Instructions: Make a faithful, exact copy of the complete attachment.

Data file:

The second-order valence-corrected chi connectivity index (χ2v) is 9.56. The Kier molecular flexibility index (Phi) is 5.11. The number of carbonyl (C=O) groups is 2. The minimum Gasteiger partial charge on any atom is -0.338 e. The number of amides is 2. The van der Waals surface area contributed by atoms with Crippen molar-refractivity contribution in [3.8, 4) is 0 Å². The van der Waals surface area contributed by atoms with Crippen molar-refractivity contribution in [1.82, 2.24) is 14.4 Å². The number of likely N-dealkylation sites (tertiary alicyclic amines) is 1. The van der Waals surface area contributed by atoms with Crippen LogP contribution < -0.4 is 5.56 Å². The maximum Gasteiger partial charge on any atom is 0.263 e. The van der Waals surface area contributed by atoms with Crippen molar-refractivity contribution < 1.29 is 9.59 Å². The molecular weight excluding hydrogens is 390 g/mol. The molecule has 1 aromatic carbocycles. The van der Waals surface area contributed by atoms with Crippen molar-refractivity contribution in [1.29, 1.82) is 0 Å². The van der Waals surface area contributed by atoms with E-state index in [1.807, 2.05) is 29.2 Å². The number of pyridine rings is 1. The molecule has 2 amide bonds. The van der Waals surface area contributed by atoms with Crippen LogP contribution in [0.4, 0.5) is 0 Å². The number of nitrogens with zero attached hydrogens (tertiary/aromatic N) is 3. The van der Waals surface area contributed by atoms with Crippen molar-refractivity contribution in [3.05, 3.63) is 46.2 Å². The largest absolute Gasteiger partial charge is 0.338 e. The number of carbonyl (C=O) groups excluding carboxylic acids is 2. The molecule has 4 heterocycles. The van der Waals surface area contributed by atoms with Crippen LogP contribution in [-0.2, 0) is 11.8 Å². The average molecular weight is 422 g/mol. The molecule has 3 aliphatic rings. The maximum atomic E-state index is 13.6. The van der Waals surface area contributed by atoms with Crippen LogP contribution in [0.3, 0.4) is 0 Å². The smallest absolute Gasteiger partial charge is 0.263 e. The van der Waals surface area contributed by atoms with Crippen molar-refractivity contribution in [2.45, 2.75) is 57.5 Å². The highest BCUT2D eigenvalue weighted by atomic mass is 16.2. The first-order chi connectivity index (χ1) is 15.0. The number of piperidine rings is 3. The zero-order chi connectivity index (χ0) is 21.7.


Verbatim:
The second-order valence-corrected chi connectivity index (χ2v) is 9.56. The Kier molecular flexibility index (Phi) is 5.11. The number of carbonyl (C=O) groups is 2. The minimum Gasteiger partial charge on any atom is -0.338 e. The number of amides is 2. The van der Waals surface area contributed by atoms with Crippen molar-refractivity contribution in [3.8, 4) is 0 Å². The van der Waals surface area contributed by atoms with Crippen molar-refractivity contribution in [1.82, 2.24) is 14.4 Å². The number of likely N-dealkylation sites (tertiary alicyclic amines) is 1. The van der Waals surface area contributed by atoms with Crippen LogP contribution < -0.4 is 5.56 Å². The maximum Gasteiger partial charge on any atom is 0.263 e. The van der Waals surface area contributed by atoms with Crippen molar-refractivity contribution < 1.29 is 9.59 Å². The molecular weight excluding hydrogens is 390 g/mol. The molecule has 1 aromatic carbocycles. The van der Waals surface area contributed by atoms with Crippen molar-refractivity contribution in [1.29, 1.82) is 0 Å². The van der Waals surface area contributed by atoms with E-state index in [1.807, 2.05) is 29.2 Å². The number of pyridine rings is 1. The molecule has 2 amide bonds. The van der Waals surface area contributed by atoms with Crippen LogP contribution in [0.4, 0.5) is 0 Å². The number of nitrogens with zero attached hydrogens (tertiary/aromatic N) is 3. The van der Waals surface area contributed by atoms with Crippen molar-refractivity contribution in [3.05, 3.63) is 46.2 Å². The largest absolute Gasteiger partial charge is 0.338 e. The number of carbonyl (C=O) groups excluding carboxylic acids is 2. The molecule has 4 heterocycles. The van der Waals surface area contributed by atoms with Crippen LogP contribution in [-0.2, 0) is 11.8 Å². The average molecular weight is 422 g/mol. The molecule has 3 aliphatic rings. The maximum atomic E-state index is 13.6. The van der Waals surface area contributed by atoms with Crippen LogP contribution in [0.3, 0.4) is 0 Å². The smallest absolute Gasteiger partial charge is 0.263 e. The van der Waals surface area contributed by atoms with Crippen molar-refractivity contribution in [2.45, 2.75) is 57.5 Å². The highest BCUT2D eigenvalue weighted by atomic mass is 16.2. The first-order chi connectivity index (χ1) is 15.0. The number of piperidine rings is 3. The zero-order chi connectivity index (χ0) is 21.7.